Research shows that engaging in mindful self-care can increase positive body image. Mindful self-care is about tuning into and honouring our bodies basic needs. This can be as boring as balanced eating, hydration, movement, sleep and visiting your GP for routine check-ups. Yet, it may also be about spending time with loved ones, hobbies and allowing yourself other rituals like a massage, bubble bath or manicure. Spa anyone?
That dress you’re hoping to eventually zip up, the jeans leaving you feeling a little too self-conscious to enjoy your evening, get rid of them! You are never going to feel comfortable in your body in uncomfortable clothes.
Social Media Makeover
Unfollow the #fitspo and the food police. Nope the wash board abs and how many calories are in a chicken breast posts probably aren’t making you feel good about yourself.
Equally diversify your feed with a range of different body types that give a more realistic depiction of the beauty in different shapes, sizes, ethnicities, races and sexualities. Include pages that inspire or make you smile, like travel, homeware or even cute pictures of puppies.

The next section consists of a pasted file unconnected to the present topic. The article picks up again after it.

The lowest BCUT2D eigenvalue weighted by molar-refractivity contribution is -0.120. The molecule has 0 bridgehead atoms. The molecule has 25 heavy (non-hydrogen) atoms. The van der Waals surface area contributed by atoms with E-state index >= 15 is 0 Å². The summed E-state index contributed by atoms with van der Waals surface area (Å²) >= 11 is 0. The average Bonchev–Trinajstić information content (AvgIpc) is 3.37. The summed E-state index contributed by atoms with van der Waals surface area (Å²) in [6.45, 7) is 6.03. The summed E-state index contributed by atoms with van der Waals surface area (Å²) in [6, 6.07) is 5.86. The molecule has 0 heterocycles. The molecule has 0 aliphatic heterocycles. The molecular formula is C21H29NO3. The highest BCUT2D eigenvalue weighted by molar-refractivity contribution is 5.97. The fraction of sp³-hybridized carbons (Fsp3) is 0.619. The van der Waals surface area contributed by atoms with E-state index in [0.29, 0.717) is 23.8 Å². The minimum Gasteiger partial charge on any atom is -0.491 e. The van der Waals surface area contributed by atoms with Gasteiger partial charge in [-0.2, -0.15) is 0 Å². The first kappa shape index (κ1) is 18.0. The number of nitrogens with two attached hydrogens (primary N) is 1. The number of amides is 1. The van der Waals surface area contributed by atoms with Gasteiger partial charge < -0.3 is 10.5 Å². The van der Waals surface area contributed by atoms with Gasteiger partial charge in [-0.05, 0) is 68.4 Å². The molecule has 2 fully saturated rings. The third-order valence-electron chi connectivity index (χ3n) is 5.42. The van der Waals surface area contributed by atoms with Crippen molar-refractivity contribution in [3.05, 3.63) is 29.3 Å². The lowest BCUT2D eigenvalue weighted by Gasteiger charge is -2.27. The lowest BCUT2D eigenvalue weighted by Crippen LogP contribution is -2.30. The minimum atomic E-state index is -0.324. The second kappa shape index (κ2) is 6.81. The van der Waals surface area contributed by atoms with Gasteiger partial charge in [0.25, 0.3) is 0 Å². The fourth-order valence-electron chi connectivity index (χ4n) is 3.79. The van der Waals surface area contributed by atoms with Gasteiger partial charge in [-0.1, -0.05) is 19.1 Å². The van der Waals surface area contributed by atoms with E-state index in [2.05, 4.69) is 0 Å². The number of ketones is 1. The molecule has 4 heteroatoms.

Know your values
The truth is, at your funeral nobody is going to remember you for your weight or what you did or didn’t eat. Instead it’s important to identify true values and passions. Perhaps it’s a particular vocation or something as simple as being with family and friends. Whichever, channel your time, energy and love into your true values, rather than being at war with your body. Life is short and ultimately you can live a successful and fulfilled life in very body you occupy right now.
A note on thin privilege
Last but not least I feel it’s important to touch on thin privilege. If you can fit into a normal size aeroplane seat, shop for clothes in regular stores and be with family members without them expressing “concern” about your weight, the chances are you have thin privilege. Those with thin privilege you are more likely to their health concerns taken seriously by doctors, in employment, paid a higher wage and accommodated and accepted within public spaces.
To note, you do not have to feel thin to have thin privilege. It’s about acknowledging that regardless of how you feel, you have been afforded certain advantages that others have not. It is only through addressing thin privilege, the elephant in the room, that we can truly create meaningful changes.